Scottish alcohol sales reach 25-year low
The volume of alcohol sold per adult in Scotland has fallen to its lowest level since 1994, following the introduction of minimum unit pricing (MUP) in 2018.
The NHS Health Scotland published its Monitoring and Evaluating Scotland’s Alcohol Strategy (MESAS) programme this week, which found that alcohol sales per adult in Scotland fell by 3% following the introduction of MUP.
Health Secretary Jeane Freeman said: “This is a promising start following our world-leading action to introduce minimum unit pricing, and with this 3% fall we are moving in the right direction.
“There are, on average, 22 alcohol-specific deaths every week in Scotland, and 683 hospital admissions, and behind every one of these statistics is a person, a family, and a community badly affected by alcohol harm.
“Given the clear and proven link between consumption and harm, minimum unit pricing is the most effective and efficient way to tackle the cheap, high-strength alcohol that causes so much harm to so many families.”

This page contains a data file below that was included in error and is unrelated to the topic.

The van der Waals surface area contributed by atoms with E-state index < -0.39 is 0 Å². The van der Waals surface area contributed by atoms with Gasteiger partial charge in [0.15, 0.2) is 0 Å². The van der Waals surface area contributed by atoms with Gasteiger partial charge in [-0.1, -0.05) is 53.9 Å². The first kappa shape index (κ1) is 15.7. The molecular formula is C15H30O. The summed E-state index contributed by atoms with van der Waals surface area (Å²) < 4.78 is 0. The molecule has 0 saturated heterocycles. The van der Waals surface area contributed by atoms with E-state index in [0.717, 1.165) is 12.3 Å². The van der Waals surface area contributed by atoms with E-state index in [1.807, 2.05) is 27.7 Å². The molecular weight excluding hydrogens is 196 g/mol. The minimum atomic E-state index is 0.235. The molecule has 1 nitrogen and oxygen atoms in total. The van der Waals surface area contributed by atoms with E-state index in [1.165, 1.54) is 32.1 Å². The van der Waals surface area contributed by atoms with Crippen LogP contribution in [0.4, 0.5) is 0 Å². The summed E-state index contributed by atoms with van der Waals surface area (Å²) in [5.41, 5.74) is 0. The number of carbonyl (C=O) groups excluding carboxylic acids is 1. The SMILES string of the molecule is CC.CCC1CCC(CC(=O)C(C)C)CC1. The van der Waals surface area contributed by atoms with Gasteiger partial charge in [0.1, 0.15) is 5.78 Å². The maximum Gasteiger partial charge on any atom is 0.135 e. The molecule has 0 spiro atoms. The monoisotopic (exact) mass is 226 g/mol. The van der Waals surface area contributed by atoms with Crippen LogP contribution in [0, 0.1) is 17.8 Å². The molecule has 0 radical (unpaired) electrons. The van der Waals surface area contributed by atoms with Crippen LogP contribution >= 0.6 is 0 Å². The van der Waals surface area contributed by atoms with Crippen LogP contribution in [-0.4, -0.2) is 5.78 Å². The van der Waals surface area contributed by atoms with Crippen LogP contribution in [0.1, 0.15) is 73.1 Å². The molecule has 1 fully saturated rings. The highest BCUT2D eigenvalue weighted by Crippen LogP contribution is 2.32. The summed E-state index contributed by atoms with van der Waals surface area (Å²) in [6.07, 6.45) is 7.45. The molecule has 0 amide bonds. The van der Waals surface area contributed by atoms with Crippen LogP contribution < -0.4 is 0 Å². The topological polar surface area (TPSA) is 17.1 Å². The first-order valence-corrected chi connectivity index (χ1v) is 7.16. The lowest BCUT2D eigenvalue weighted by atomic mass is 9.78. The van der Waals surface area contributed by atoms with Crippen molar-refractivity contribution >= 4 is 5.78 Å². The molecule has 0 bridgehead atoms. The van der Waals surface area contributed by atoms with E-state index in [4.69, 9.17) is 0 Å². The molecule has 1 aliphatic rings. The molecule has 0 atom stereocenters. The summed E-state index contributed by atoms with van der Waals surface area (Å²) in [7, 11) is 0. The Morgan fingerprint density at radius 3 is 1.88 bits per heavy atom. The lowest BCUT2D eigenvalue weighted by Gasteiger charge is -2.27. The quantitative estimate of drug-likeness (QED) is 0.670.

In 2018, the volume of pure alcohol sold per adult in Scotland fell to 9.9 litres, equivalent to 19 units of alcohol per adult per week.
Results of the MESAS programme found that the volume of alcohol sold per adult in Scotland was 9% higher than in England and Wales, where 9.1 litres were sold per adult.
Following the introduction of MUP in Scotland, the Welsh government has moved forward with its plans to implement a 50p MUP for alcohol in Wales.